Sept. 28 (UPI) — Two top government financial officials will appear in Congress on Tuesday to give an update on the U.S. COVID-19 recovery, and note that inflation will likely affect the economy for longer than previously expected.
Federal Reserve Chairman Jerome Powell and Treasury Secretary Janet Yellen will testify before the Senate banking committee, beginning at 10 a.m. EDT.
Powell will tell senators that although the economy is making positive gains, persistent supply chain issues have helped inflation rise and endure.
“Inflation is elevated and will likely remain so in coming months before moderating,” Powell says in his opening statement.
“As the economy continues to reopen and spending rebounds, we are seeing upward pressure on prices, particularly due to supply bottlenecks in some sectors.
“These effects have been larger and longer-lasting than anticipated, but they will abate, and as they do, inflation is expected to drop back toward our longer-run 2% goal.”
Powell’s Federal Reserve voted last week to leave key interest rates unchanged. The Fed hasn’t raised rates since the arrival of the coronavirus pandemic.
In her testimony, Yellen will say U.S. economic recovery has been “fragile but rapid” — and is being challenged some by the spread of the Delta coronavirus variant. The more contagious strain has directly led to increased restrictions nationwide that have economic consequences.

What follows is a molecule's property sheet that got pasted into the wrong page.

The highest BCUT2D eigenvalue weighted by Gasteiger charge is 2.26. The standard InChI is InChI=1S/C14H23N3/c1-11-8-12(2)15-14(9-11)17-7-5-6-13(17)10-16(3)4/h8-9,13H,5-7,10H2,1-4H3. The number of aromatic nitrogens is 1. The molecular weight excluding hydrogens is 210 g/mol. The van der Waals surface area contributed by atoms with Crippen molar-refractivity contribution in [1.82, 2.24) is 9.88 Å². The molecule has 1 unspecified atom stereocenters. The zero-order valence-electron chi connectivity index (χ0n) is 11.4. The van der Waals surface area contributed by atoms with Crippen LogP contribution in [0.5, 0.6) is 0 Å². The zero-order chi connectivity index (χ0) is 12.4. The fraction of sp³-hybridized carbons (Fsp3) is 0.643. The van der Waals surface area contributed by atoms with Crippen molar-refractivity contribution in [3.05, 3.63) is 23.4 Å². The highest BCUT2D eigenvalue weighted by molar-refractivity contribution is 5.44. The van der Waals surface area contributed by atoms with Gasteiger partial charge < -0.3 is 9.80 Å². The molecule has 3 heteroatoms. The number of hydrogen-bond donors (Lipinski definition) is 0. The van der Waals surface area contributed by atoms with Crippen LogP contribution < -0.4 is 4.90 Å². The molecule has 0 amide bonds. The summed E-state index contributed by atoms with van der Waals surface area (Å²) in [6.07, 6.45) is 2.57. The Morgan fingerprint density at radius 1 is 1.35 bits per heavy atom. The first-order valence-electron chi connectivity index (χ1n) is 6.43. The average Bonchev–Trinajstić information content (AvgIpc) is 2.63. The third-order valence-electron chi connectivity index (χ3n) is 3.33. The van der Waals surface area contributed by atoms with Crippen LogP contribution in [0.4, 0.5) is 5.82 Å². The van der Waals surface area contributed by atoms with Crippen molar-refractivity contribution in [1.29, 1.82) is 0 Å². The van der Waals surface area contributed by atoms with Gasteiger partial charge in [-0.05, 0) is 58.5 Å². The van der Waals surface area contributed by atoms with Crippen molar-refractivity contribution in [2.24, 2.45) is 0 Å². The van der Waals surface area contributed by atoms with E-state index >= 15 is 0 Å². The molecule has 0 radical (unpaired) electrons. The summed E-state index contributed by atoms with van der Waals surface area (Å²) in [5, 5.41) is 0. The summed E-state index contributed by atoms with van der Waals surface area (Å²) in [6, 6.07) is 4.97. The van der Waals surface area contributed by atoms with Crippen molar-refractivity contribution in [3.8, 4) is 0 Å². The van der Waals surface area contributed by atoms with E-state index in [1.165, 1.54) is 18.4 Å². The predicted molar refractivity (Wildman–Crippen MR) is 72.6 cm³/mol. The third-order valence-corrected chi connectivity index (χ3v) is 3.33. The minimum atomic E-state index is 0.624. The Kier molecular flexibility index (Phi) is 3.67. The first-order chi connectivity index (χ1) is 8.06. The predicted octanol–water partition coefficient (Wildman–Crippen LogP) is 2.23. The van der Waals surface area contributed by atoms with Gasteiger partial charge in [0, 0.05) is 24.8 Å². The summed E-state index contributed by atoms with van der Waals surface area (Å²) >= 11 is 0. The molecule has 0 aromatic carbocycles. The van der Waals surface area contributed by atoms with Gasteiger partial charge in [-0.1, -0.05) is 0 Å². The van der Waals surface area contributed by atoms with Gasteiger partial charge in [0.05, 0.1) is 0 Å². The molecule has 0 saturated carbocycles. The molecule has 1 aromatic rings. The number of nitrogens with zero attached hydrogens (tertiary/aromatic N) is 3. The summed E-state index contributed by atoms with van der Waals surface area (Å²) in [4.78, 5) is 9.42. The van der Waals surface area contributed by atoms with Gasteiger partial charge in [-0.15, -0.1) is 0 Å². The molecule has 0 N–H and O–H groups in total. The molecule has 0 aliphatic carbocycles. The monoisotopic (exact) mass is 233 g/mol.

“While our economy continues to expand and recapture a substantial share of the jobs lost during 2020, significant challenges from the Delta variant continue to suppress the speed of the recovery and present substantial barriers to a vibrant economy,” Yellen says in her opening statement.
“I remain optimistic about the medium-term trajectory of our economy, and I expect we will return to full employment next year. A rebound like this was never a foregone conclusion. In fact, the American recovery is stronger than those of other wealthy nations.”
Stubborn inflation has become a talking point among Republicans like Senate GOP leader Mitch McConnell — and a focus among progressive Democrats who are working on a $3.5 trillion spending package in Congress.